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How Legalizing Drugs Would Strengthen Democracy From Afghanistan to Mexico

Corrupt Afghan officials would lose a source of income and Latin American violence and corruption would decrease.

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The Karzai government has also chosen not to implement those provisions of the 2004 Afghan constitution that call for the election of mayors and district and city councils. Instead, these councils do not exist, and all local officials report to the president. One can only imagine that all these officials are in place for a reason. For example, the mayor of Kandahar, a city of 800,000, is a presidential appointee, not answerable to local citizens. As a result, prior to his assassination in 2011, the president’s brother, Ahmed Wali Karzai, had a free hand in managing affairs in Kandahar province. As in Latin America, democratic accountability is the loser. The money at stake is so overwhelming that honest and accountable government cannot be implemented without changing the drug nexus. The incentives are just too strong.

The “L” Word

If opium and heroin (as well as marijuana) were legalized, what would happen? Corrupt Afghan officials would suddenly lose a source of income, as poppy is illegal in Afghanistan primarily at U.S. insistence. The Taliban would be unable to extract protection money from farmers, or tax the drug trade. The war might wind down to a speedy conclusion, and Afghanistan could fund its own development and security forces out of sales of a legal commodity. Latin American democracy too would undoubtedly be strengthened and violence would decrease.

The U.S. government could save all the money it now spends on the DEA, interdiction, and drug prosecutions. States could make their own decisions about drugs. Local police and sheriffs could quit chasing after pot growers (who could now standardize and advertise product quality and potency), and devote scarce public safety budgets to the crimes that the average citizen prioritizes. State prisons that are overwhelmed with drug offenders could downsize. Of course, the entire anti-drug enterprise of U.S. officials and government contractors, greased by U.S. security assistance to drug producer nations, would drastically downsize too—and so the anti-drug lobby seeking to preserve its livelihood would undoubtedly be a political force in opposition. Likewise the manufacturers of medicinal morphine who have a monopoly on licensed poppy from India.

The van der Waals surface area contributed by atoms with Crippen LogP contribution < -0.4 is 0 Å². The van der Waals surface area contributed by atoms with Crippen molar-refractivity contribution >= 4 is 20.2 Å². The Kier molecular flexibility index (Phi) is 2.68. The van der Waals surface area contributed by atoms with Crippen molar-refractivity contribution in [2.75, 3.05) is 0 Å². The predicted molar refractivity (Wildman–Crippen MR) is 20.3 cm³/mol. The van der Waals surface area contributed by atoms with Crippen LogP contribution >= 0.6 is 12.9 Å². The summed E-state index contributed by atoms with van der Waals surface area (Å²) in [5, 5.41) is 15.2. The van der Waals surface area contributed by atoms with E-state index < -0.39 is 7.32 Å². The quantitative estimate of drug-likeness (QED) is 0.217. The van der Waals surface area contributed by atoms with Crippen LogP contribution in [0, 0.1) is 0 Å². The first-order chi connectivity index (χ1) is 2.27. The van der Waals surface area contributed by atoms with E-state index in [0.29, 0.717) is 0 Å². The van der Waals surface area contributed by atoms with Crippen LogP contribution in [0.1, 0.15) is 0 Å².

On the demand side of the equation, prices might well drop as the costs of paying protection were eliminated. It’s possible that usage would increase, but users don’t seem to have much difficulty obtaining supplies right now. With all the resources freed from fighting an unwinnable war against drugs, we could attend to the social problems that facilitate certain kinds of drug use (heroin use being primarily a lower-class phenomenon) and result from substance abuse. There are many options to explore once the problem is defined honestly and resources are available for experimentation.

Even if the middle class doesn’t care what happens to the lower class, the costs of prosecution and incarceration are a direct drain on the public purse, and an indirect drain as imprisonment itself causes family disruption and disintegration. Under a legalization regime, we would no longer have so many poorly educated young men with drug convictions rendered ineligible for future legitimate employment. Curtailed voting rights for those with felony convictions also means that individuals affected by drug laws have had no voice in changing them—a fundamental requirement of a democracy. Citizens in the 1930s could vote their interest in repealing Prohibition. These rights must be restored.

The immediate response to potential drug legalization is usually, “Why do you want our children hooked on drugs?!” (The rationales of 1914 are no longer mentioned.) Remember, however, that those campaigning for repeal of Prohibition did not say, “We’re in favor of alcohol-induced family violence.” Or, “Let’s have more alcohol-related carnage on the highways.” People were quite aware of the problems—which continued during Prohibition as before and since. We as a society concluded in 1933, however, that prohibition was an ineffective way of dealing with this particular societal ill, and that illegality created second- and third-order effects that were far worse than the evil that Prohibition was supposed to address.

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